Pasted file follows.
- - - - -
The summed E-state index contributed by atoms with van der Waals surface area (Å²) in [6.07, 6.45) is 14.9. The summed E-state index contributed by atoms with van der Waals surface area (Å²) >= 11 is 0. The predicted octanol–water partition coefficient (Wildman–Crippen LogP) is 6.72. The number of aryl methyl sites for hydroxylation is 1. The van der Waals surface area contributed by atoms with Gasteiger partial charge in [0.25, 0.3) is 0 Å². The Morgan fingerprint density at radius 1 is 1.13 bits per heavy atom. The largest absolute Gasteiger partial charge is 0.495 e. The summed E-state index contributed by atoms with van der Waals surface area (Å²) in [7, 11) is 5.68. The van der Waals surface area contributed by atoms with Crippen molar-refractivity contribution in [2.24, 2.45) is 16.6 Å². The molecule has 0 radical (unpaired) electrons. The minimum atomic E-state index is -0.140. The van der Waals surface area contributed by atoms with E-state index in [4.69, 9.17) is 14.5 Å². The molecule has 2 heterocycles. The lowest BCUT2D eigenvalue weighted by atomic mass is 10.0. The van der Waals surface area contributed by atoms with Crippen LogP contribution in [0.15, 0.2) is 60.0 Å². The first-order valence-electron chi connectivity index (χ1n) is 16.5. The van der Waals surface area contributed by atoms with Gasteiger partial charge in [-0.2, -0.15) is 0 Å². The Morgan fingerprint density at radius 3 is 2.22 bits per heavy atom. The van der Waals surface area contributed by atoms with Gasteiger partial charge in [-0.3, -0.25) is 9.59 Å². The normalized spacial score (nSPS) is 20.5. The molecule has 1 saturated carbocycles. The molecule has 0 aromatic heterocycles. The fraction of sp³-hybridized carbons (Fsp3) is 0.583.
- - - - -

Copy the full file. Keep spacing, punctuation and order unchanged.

The summed E-state index contributed by atoms with van der Waals surface area (Å²) in [6.07, 6.45) is 14.9. The summed E-state index contributed by atoms with van der Waals surface area (Å²) >= 11 is 0. The predicted octanol–water partition coefficient (Wildman–Crippen LogP) is 6.72. The number of aryl methyl sites for hydroxylation is 1. The van der Waals surface area contributed by atoms with Gasteiger partial charge in [0.25, 0.3) is 0 Å². The Morgan fingerprint density at radius 1 is 1.13 bits per heavy atom. The largest absolute Gasteiger partial charge is 0.495 e. The summed E-state index contributed by atoms with van der Waals surface area (Å²) in [7, 11) is 5.68. The van der Waals surface area contributed by atoms with Crippen molar-refractivity contribution in [2.24, 2.45) is 16.6 Å². The molecule has 0 radical (unpaired) electrons. The minimum atomic E-state index is -0.140. The van der Waals surface area contributed by atoms with E-state index in [4.69, 9.17) is 14.5 Å². The molecule has 2 heterocycles. The lowest BCUT2D eigenvalue weighted by atomic mass is 10.0. The van der Waals surface area contributed by atoms with Crippen LogP contribution in [0.15, 0.2) is 60.0 Å². The first-order valence-electron chi connectivity index (χ1n) is 16.5. The van der Waals surface area contributed by atoms with Gasteiger partial charge in [-0.2, -0.15) is 0 Å². The Morgan fingerprint density at radius 3 is 2.22 bits per heavy atom. The van der Waals surface area contributed by atoms with Gasteiger partial charge in [-0.3, -0.25) is 9.59 Å². The normalized spacial score (nSPS) is 20.5. The molecule has 1 saturated carbocycles. The molecule has 0 aromatic heterocycles. The fraction of sp³-hybridized carbons (Fsp3) is 0.583.